The 2015 Hyundai Sonata is the first vehicle to feature Google Inc.’s new Android Auto interface. This is a huge achievement for Hyundai, which had worked hard to be the first to offer a system that may be available in countless vehicles in the near future as consumers look for cars that work with their smartphones.
It’s also a tremendous win for Google, which has gotten ahead of rival Apple Inc, which offers CarPlay as the iPhone interface. Hyundai’s senior manager Cason Grover, who works on connected-car technology, is confident that once customers try Android Auto once, they won’t be willing to not have it in their cars again.
As an example, he mentioned that as he entered his car to go to a business trip, Android Auto asked him if his destination is at the airport so that the trip can be set there. The system understood that his flight was leaving within two hours after it accessed his Google calendar. Grover added that it won’t take too long before this system will become “a ubiquitous technology in the industry.”
He said that by being early, Hyundai will have something that will differentiate it from others for quite some time. He believes that customers will quickly realize the benefits and will actively look for a vehicle that features this technology. In early 2014, the Android Auto project was launched with the coming together of Hyundai, Audi, General Motors, and Honda to join a Google-led group known as the Open Automotive Alliance.
Last June, Google presented Android Auto at its I/O developer conference. Google described it as a “safer, easier way” to listen to music apps, make calls on the phone, and use Google’s mapping service while driving. In addition, this system supports several third-party apps like Spotify streaming music service. It doesn’t stop there as more apps are coming. It’s easy to use Android Auto.
The user will just have to physically plug a smartphone into the dashboard. When the Android Auto icon lights up on the car’s screen, the smartphone’s screen is locked, reducing the temptation to tinker with it while driving. Numerous automakers have made a deal to use Android Auto. It’s expected that within one year, Ford, GM, Honda and Volkswagen will start selling cars with this interface.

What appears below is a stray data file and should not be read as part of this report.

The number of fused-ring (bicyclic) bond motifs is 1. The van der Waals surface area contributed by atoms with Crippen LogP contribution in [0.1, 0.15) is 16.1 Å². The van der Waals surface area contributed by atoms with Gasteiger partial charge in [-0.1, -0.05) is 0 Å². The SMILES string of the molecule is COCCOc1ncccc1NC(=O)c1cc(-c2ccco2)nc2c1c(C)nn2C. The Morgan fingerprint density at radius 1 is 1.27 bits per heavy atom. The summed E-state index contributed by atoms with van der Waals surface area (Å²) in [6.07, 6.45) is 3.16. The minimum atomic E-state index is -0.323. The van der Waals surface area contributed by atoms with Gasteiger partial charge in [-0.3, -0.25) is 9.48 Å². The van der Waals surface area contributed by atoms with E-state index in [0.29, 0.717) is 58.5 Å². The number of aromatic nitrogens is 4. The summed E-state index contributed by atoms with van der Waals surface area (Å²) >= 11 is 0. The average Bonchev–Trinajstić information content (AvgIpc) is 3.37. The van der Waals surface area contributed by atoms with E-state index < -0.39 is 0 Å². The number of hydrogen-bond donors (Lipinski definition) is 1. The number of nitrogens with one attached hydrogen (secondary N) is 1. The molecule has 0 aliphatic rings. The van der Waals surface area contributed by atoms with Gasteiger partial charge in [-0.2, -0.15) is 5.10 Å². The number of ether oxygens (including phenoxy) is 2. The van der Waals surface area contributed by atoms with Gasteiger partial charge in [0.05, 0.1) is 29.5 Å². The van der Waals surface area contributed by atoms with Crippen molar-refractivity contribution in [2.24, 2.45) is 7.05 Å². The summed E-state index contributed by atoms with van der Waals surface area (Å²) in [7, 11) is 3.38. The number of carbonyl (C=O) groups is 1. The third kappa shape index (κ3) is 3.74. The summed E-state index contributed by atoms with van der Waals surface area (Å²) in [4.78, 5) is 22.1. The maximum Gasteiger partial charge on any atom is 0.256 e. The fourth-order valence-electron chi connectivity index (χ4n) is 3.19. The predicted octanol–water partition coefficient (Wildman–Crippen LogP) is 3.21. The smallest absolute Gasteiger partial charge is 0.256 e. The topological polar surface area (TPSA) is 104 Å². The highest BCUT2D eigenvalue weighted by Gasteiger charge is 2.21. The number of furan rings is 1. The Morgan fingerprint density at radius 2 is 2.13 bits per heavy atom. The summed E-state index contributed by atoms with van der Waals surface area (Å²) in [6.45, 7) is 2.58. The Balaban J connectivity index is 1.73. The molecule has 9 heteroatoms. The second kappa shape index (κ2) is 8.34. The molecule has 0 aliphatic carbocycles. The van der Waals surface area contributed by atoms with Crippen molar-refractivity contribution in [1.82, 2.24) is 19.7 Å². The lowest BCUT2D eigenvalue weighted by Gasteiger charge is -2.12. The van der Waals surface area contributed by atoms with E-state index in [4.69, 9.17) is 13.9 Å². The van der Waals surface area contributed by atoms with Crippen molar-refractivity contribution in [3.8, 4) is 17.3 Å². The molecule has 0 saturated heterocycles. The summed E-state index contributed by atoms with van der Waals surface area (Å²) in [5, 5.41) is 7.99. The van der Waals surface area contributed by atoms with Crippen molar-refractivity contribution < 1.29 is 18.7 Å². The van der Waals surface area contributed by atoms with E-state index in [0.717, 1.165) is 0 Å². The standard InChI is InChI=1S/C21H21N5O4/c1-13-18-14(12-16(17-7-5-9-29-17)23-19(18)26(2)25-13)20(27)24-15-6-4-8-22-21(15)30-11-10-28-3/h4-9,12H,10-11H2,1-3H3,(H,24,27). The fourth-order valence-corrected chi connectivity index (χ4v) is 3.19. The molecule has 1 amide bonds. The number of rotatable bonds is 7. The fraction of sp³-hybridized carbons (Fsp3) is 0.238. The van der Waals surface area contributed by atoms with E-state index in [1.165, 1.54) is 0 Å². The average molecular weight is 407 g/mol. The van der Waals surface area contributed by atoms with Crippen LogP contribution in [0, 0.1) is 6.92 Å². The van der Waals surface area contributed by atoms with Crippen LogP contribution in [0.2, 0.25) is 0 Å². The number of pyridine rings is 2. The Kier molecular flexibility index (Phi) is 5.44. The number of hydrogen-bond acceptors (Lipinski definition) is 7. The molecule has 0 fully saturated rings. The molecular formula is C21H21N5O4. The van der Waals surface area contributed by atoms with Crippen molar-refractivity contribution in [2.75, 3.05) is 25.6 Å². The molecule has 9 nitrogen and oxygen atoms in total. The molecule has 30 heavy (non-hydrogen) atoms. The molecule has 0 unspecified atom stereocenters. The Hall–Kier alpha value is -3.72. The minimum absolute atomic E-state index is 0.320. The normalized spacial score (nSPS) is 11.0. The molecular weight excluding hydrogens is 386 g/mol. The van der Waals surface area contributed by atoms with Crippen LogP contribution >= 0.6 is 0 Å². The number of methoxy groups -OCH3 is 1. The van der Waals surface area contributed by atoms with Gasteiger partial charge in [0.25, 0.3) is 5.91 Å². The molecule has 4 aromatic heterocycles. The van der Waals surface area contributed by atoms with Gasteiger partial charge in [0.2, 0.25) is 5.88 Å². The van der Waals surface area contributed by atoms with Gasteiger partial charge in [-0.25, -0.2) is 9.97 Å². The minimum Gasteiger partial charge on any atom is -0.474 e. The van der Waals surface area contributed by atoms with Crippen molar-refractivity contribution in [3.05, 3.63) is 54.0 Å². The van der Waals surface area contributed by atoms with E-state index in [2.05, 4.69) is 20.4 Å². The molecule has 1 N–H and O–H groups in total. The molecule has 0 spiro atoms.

The Sonata is the first car to already have Android Auto installed in it fresh from the showroom but since March, the interface was already available in Pioneer’s aftermarket navigation systems. It took some time for the system to be in the production cars for different reasons. The cars had to undergo rigorous quality checks and it was difficult to make a change on an assembly line mid-year.
However, if you’re an Apple fan, you can opt for your Sonata to have CarPlay, Apple’s in-car interface for the iPhone. This will be available soon, according to Grover. Sonata buyers must get Hyundai’s 8-inch navigation screen sold as part of a technology package if they want to have Android Auto in their vehicle.
This raises the Sonata’s base price from $21,975 to at least $27,450 (which includes shipping costs). Those who already have 2015 Sonata with the navigation system can go to a dealership to receive a free software update to activate Android Auto. Hyundai may have Android Auto available online so that Sonata owners could download the update and install it themselves.